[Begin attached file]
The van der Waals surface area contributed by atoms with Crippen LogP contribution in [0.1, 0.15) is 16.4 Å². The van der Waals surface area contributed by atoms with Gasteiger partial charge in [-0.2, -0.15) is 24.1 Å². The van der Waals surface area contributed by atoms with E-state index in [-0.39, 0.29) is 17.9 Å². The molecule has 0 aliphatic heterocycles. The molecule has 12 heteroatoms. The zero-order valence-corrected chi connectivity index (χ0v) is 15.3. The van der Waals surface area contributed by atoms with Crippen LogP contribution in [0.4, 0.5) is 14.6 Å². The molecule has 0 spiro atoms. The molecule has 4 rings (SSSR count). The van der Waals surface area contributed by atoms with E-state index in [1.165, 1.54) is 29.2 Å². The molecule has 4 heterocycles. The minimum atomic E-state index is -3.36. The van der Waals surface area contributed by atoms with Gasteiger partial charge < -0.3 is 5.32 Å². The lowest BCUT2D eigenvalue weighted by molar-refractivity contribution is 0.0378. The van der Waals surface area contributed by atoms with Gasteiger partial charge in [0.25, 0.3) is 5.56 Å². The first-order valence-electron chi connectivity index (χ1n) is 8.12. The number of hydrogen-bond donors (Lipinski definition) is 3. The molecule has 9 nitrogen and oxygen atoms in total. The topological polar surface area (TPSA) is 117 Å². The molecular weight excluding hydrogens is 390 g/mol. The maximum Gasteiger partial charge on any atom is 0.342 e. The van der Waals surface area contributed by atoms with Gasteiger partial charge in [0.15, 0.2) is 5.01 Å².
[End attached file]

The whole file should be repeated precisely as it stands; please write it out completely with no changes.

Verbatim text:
The van der Waals surface area contributed by atoms with Crippen LogP contribution in [0.1, 0.15) is 16.4 Å². The van der Waals surface area contributed by atoms with Gasteiger partial charge in [-0.2, -0.15) is 24.1 Å². The van der Waals surface area contributed by atoms with E-state index in [-0.39, 0.29) is 17.9 Å². The molecule has 0 aliphatic heterocycles. The molecule has 12 heteroatoms. The zero-order valence-corrected chi connectivity index (χ0v) is 15.3. The van der Waals surface area contributed by atoms with Crippen LogP contribution in [0.4, 0.5) is 14.6 Å². The molecule has 0 spiro atoms. The molecule has 4 rings (SSSR count). The van der Waals surface area contributed by atoms with E-state index in [1.165, 1.54) is 29.2 Å². The molecule has 4 heterocycles. The minimum atomic E-state index is -3.36. The van der Waals surface area contributed by atoms with Gasteiger partial charge < -0.3 is 5.32 Å². The lowest BCUT2D eigenvalue weighted by molar-refractivity contribution is 0.0378. The van der Waals surface area contributed by atoms with Gasteiger partial charge in [0.25, 0.3) is 5.56 Å². The first-order valence-electron chi connectivity index (χ1n) is 8.12. The number of hydrogen-bond donors (Lipinski definition) is 3. The molecule has 9 nitrogen and oxygen atoms in total. The topological polar surface area (TPSA) is 117 Å². The molecular weight excluding hydrogens is 390 g/mol. The maximum Gasteiger partial charge on any atom is 0.342 e. The van der Waals surface area contributed by atoms with Gasteiger partial charge in [0.15, 0.2) is 5.01 Å².